United States District Court, E.D. California
FINDINGS AND RECOMMENDATIONS TO: (1) GRANT DEFENDANTS' MOTION FOR PARTIAL DISMISSAL (ECF No. 25); AND (2) GRANT DEFENDANTS' REQUEST FOR JUDICIAL NOTICE (ECF No. 26) FOURTEEN (14) DAY OBJECTION DEADLINE
MICHAEL J. SENG, Magistrate Judge.
I. PROCEDURAL HISTORY
Plaintiff is a state prisoner proceeding pro se and in forma pauperis in this civil rights action brought pursuant to 42 U.S.C. § 1983. The matter proceeds against Defendant Gomez on Plaintiff's Eighth Amendment failure to protect and state law negligence claims, and against Defendant Swanson on Plaintiff's Eighth Amendment excessive force and state law assault and battery claims.
On May 15, 2015, Defendants filed a motion for partial dismissal and a request for judicial notice. (ECF Nos. 25 and 26.) Plaintiff filed an opposition. (ECF No. 34.) Defendants filed a reply. (ECF No. 35.)
These matters are deemed submitted pursuant to Local Rule 230( l ).
II. REQUEST FOR JUDICIAL NOTICE
Defendant asks the Court to take judicial notice of a certified letter, dated March 30, 2015, from the California Victim Compensation and Government Claims Board ("VCGCB"), stating that Plaintiff did not file or present a tort claim with the Board between January 1, 2010 and January 31, 2013.
The Court may take judicial notice of records and reports of administrative bodies, including the VCGCB. See Fed.R.Evid. 201(b); Marsh v. San Diego Cnty., 432 F.Supp.2d 1035, 1043-44 (S.D. Cal. 2006); Swartz v. KPMG LLP, 476 F.3d 756, 763 (9th Cir. 2007) (per curiam) ("[I]n order to prevent plaintiffs from surviving a Rule 12(b)(6) motion by deliberately omitting documents upon which their claims are based, a court may consider a writing referenced in a complaint by not explicitly incorporated therein if the complaint relies on the document and its authenticity is unquestioned." (citations and internal quotation marks omitted)). Accordingly, Defendants' request for judicial notice should be granted.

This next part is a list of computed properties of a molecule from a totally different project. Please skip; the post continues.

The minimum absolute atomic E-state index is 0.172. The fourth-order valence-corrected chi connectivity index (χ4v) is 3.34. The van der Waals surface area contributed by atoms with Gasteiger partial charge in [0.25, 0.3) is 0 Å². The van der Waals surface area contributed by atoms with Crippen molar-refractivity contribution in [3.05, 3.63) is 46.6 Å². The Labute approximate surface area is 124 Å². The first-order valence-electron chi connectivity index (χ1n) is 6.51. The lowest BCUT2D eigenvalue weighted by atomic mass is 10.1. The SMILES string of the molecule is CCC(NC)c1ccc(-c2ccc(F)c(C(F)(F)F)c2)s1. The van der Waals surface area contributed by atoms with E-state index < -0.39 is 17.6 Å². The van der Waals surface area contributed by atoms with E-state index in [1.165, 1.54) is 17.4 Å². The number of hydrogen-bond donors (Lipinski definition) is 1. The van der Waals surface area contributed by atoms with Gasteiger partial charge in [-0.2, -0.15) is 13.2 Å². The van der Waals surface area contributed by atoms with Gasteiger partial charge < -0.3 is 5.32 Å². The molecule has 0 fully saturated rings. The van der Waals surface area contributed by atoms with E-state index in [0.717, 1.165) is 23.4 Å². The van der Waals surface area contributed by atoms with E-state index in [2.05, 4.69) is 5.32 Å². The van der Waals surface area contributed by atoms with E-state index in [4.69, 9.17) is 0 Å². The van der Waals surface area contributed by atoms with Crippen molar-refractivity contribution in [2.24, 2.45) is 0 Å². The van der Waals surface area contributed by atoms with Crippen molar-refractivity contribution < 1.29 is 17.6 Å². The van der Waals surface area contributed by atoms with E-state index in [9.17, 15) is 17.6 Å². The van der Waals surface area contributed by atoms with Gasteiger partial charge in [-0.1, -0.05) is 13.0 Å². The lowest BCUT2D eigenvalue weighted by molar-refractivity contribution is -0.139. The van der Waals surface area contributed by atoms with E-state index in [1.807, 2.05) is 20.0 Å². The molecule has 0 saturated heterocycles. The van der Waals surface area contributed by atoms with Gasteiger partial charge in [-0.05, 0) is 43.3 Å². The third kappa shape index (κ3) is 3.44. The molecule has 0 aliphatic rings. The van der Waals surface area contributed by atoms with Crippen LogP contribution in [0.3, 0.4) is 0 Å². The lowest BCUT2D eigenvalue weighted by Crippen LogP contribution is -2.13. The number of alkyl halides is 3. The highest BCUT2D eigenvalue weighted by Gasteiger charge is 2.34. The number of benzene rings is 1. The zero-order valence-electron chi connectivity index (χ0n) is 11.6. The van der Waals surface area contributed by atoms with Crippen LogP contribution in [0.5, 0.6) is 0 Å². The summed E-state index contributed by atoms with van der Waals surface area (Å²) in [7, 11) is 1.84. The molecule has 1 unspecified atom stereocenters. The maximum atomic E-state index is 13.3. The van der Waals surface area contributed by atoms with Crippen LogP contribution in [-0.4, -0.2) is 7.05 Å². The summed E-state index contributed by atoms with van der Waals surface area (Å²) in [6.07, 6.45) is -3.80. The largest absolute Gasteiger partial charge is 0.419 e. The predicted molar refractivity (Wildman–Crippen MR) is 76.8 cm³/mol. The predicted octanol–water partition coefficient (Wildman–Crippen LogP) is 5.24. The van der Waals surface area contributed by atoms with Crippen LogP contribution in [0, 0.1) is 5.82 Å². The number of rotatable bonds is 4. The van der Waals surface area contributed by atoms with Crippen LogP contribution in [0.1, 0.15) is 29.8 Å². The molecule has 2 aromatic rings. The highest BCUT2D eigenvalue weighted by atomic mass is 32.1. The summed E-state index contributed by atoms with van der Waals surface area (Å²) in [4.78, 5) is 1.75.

III. MOTION TO DISMISS
A. Legal Standard
A motion to dismiss brought pursuant to Rule 12(b)(6) tests the legal sufficiency of a claim, and dismissal is proper if there is a lack of a cognizable legal theory or the absence of sufficient facts alleged under a cognizable legal theory. Conservation Force v. Salazar, 646 F.3d 1240, 1241-42 (9th Cir. 2011). In resolving a 12(b)(6) motion, a court's review is generally limited to the operative pleading. Daniels-Hall, 629 F.3d at 998.
To survive a motion to dismiss, a complaint must contain sufficient factual matter, accepted as true, to state a claim to relief that is plausible on its face. Ashcroft v. Iqbal, 556 U.S. 662, 678 (2009) (citing Bell Atlantic Corp. v. Twombly, 550 U.S. 544, 570 (2007)); Conservation Force, 646 F.3d at 1242; Moss v. U.S. Secret Serv., 572 F.3d 962, 969 (9th Cir. 2009). The Court must accept the factual allegations as true and draw all reasonable inferences in favor of the non-moving party. Daniels-Hall, 629 F.3d at 998. Pro se litigants are entitled to have their pleadings liberally construed and to have any doubt resolved in their favor. Wilhelm, 680 F.3d at 1121.
In resolving a 12(b)(6) motion, a court's review is generally limited to the operative pleading. Daniels-Hall, 629 F.3d at 998. However, courts may properly consider matters subject to judicial notice and documents incorporated by reference in the pleading without converting the motion to dismiss to one for summary judgment. Lee v. City of Los Angeles, 250 F.3d 668, ...